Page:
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Monday, November 7, 2016

The Hammer of Thor (Magnus Chase and the Gods of Asgard #2) by Rick Riordan

Norsk myth is not as vast as Greek or Roman myth when it comes to the gods. The fragmented Skaldic poetry is difficult to decipher with its kennings and the narrative framework is skeletal at times. However, they are rich in meaning showing pre-Christian beliefs and practices in a dramatic narrative. A good storyteller retells the myths in new versions that are their own but also represent the originals. Rick Riordan does just that crafting heroes, gods, goddesses, and giants from myths that are a twist on the original tales with contemporary conflicts and pop culture adding humor and unique characters. Take Heimdall, the god that guards the Rainbow Bridge; he loves to take selfies on his phablet and checks out the world only through those selfies. He's bored and no longer doing his job particularly well which is to listen to threats in the world. The heroes of the story have to coax him back into doing his job.

Riordan layers his characters with themes presenting them as entertaining stock characters or contemporary ones giving depth to the story. Thor is presented as an egocentric dork that loves to stream movies and take the credit for everything along with his wife, Sif, who is vain; yet, both come through when needed by the heroes. Thor was the most popular god for the average person in ancient times. In the Icelandic Sagas by Snorri Sturluson, the adventure he tells of Thor and Loki where Thor poses as a woman marrying Utgard-Loki is full of humor and loss of face for Thor. Riordan weaves this story brilliantly into his plot so that the humans have to face the similar issues, but with the help of the gods are able to outwit the giants.

Riordan also peppers his stories with strong females. The Utgard-Loki marriage shows the female giant is the brains of the operation. The children of Loki are gender fluid characters, Alex and Sam. They are complex, strong, and vulnerable as they search for their identities. Alex can't control her gender changes and has suffered prejudice from others her whole life. It makes her or him aloof and temperamental, but Alex embraces his or her identity and is more confident than Sam, her sister. Sam is gender fluid as well but has never changed into a boy. She is a devote Muslim that works for the gods and while her religious identity is solid her personal identity is shaken as Loki can control her.  Alex says it is because she has not embraced her gender fluid side. Her character arc is not finished and it will be interesting to see what happens in the sequels.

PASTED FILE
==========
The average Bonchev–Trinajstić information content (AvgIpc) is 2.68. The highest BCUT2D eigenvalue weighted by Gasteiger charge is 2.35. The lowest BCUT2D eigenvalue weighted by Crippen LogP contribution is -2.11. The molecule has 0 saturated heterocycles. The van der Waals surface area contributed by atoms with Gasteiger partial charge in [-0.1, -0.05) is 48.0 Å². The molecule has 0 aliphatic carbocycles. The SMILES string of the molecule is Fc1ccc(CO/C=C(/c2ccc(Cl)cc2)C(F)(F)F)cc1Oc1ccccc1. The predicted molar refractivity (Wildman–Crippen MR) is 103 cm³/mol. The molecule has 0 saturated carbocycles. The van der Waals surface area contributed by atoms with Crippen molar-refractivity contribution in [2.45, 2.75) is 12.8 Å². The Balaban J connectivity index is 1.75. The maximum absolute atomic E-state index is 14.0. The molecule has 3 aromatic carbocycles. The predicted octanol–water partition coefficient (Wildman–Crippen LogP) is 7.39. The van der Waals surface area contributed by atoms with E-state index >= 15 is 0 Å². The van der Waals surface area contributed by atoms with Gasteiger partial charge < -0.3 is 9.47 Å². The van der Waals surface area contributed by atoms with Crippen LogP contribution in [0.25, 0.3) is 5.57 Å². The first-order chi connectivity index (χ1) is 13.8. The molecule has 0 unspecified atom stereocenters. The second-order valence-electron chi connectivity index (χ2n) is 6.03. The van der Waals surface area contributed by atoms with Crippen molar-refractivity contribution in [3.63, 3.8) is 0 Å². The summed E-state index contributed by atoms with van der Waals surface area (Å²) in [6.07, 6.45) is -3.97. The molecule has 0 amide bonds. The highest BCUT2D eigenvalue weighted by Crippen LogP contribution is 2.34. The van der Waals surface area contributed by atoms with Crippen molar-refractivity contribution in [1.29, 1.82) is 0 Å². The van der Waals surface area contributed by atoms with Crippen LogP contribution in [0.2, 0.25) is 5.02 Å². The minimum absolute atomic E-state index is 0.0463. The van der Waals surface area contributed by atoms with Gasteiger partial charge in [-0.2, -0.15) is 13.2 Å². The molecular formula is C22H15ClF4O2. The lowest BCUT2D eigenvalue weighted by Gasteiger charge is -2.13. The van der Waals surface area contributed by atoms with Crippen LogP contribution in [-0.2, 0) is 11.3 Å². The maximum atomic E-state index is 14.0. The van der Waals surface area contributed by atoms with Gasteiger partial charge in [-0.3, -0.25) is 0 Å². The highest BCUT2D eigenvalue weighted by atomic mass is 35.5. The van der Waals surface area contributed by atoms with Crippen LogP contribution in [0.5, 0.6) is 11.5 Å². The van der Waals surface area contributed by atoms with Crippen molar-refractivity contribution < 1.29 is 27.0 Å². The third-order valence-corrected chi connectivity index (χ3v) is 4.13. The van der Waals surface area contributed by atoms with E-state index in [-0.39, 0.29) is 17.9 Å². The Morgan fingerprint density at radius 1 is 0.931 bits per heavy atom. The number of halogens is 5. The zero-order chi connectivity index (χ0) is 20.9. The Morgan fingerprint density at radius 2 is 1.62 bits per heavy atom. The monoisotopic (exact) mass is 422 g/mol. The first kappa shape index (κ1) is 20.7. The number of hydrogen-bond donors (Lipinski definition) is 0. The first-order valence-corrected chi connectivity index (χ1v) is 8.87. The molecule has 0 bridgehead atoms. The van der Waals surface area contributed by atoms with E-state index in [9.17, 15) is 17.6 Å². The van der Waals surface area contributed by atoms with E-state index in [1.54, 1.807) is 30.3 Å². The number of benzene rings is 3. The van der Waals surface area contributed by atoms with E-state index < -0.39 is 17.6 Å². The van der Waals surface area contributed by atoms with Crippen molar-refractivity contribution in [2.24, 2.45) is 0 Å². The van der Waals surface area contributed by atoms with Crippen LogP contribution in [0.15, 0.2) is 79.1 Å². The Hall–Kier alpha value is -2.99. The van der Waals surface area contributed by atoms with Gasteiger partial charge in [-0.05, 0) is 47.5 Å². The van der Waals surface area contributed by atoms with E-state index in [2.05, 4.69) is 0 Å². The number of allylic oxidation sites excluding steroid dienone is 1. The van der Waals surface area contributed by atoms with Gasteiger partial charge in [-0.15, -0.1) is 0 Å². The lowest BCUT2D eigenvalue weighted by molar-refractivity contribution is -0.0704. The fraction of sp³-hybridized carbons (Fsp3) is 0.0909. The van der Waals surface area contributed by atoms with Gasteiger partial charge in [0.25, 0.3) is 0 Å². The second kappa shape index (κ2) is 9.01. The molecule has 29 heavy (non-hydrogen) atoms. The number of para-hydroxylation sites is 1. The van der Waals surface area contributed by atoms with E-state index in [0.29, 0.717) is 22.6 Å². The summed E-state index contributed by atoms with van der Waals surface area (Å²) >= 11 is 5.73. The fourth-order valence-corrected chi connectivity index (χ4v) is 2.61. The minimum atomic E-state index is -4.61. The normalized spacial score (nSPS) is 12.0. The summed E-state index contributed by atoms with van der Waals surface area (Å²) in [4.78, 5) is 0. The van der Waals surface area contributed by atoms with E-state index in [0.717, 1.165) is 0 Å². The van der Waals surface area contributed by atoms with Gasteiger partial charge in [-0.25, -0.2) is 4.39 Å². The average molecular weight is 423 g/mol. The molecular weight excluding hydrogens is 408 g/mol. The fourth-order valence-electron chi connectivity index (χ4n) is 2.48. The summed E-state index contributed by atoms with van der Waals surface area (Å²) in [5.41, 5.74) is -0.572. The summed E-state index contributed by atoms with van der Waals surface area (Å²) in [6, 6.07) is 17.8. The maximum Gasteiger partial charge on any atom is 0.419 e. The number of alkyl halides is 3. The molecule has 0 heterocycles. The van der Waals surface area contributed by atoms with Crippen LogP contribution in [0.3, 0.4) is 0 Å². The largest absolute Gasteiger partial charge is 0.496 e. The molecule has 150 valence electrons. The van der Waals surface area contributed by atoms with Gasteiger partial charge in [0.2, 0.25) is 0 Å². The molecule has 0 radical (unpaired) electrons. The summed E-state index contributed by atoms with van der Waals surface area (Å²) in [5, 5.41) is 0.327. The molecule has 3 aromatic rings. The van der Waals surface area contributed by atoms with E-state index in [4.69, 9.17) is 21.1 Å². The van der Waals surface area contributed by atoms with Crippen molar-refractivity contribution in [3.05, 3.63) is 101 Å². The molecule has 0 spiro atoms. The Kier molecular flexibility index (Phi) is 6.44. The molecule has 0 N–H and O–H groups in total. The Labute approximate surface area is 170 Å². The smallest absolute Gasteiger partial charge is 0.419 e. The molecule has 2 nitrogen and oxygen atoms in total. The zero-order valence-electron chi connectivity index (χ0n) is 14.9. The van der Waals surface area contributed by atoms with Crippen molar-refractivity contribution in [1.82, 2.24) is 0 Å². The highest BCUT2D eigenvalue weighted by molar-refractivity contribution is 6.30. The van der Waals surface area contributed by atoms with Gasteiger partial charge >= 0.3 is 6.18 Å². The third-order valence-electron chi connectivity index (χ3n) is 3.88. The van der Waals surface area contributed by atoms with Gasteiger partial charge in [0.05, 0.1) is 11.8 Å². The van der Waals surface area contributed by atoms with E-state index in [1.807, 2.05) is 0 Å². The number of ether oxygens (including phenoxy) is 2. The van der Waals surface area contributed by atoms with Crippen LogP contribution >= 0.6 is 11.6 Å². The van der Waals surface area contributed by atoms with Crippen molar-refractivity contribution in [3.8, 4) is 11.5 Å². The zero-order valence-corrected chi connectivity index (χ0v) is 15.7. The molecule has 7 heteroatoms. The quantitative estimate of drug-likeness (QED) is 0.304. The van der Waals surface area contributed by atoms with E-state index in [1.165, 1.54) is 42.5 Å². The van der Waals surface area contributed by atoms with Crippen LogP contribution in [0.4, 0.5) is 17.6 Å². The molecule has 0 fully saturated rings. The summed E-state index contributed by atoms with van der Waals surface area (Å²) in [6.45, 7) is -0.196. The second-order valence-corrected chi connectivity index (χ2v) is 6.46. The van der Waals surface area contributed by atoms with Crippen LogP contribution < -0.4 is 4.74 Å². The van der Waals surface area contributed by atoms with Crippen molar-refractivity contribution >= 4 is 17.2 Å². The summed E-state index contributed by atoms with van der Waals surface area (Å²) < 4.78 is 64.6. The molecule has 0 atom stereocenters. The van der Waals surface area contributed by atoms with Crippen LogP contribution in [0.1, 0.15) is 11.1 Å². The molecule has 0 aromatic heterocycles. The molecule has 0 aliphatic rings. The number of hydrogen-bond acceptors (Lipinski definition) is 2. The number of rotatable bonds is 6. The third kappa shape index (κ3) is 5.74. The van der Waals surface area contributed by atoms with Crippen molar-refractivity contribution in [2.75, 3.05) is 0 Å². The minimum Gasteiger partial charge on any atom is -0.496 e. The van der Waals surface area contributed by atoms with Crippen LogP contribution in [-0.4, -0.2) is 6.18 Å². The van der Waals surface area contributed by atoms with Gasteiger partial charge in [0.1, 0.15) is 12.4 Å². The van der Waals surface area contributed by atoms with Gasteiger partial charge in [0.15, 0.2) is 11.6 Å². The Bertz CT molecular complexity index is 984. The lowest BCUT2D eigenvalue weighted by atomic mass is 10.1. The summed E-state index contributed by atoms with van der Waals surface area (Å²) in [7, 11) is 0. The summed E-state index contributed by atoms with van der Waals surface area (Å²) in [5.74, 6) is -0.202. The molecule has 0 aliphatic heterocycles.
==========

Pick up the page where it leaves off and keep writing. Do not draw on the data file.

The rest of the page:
The Viking myths, according to Kevin Crossley-Holland in "Norse Myths," relied on the family unit as they were stronger as one versus individually. They were fiercely loyal to friends and family and they strongly believed in Fate; however, Fate didn't give them a negative outlook - instead they admired those who laughed or endured a noble death. Riordan captures this in his books. The overarching message is that the protagonist, Magnus, values family whether they are blood relatives or not. His adventures carry the strong theme of courage, loyalty to friends, and embracing diversity in each other.

Skaldic poems contain myths, eulogies, and elegies that celebrate people or gods during the 9th to 13th century. They are difficult to understand because of their metaphorical references to contemporary people. The word, "gold," might mean "Freya's tears," and a modern-day reader would have to know the story of Loki tricking Freya by cutting off her hair and replacing it with gold to understand the poetic line. Riordan pokes fun at kennings making up his own or using some originals. My favorite made-up line is directed at Thor, who is referred to as, "Bright Crack" and Alex making a wisecrack about a "Plumber's Crack". Actually, Thor's hall is called, "Lightning Crack" or "Bright Crack" or "Bilskirnir".  Other metaphors difficult  to interpret are: "Bane of wood", that means, "fire"; or "bloodworm", that means "sword." Riordan adds much humor using irony and play-on-words.

The story of the cursed ring  is cleverly worked into the plot (I guess if I had to make up a kenning I'd call it, "Andvari's tears"). It takes the original Norsk tale and places it in a realistic portrayal of a deaf elf whose father has rejected him and blamed him for the deaths of his son and mother - a universal theme that readers can relate to today as much as in ancient times. The ring corrupts the bearer in both the original and here, and the reader will have to wait for the sequel to see what happens to the elf's father. Between Sam's unfinished business and the deaf elf, I'll be picking up book three.

4 Smileys

1 comment:

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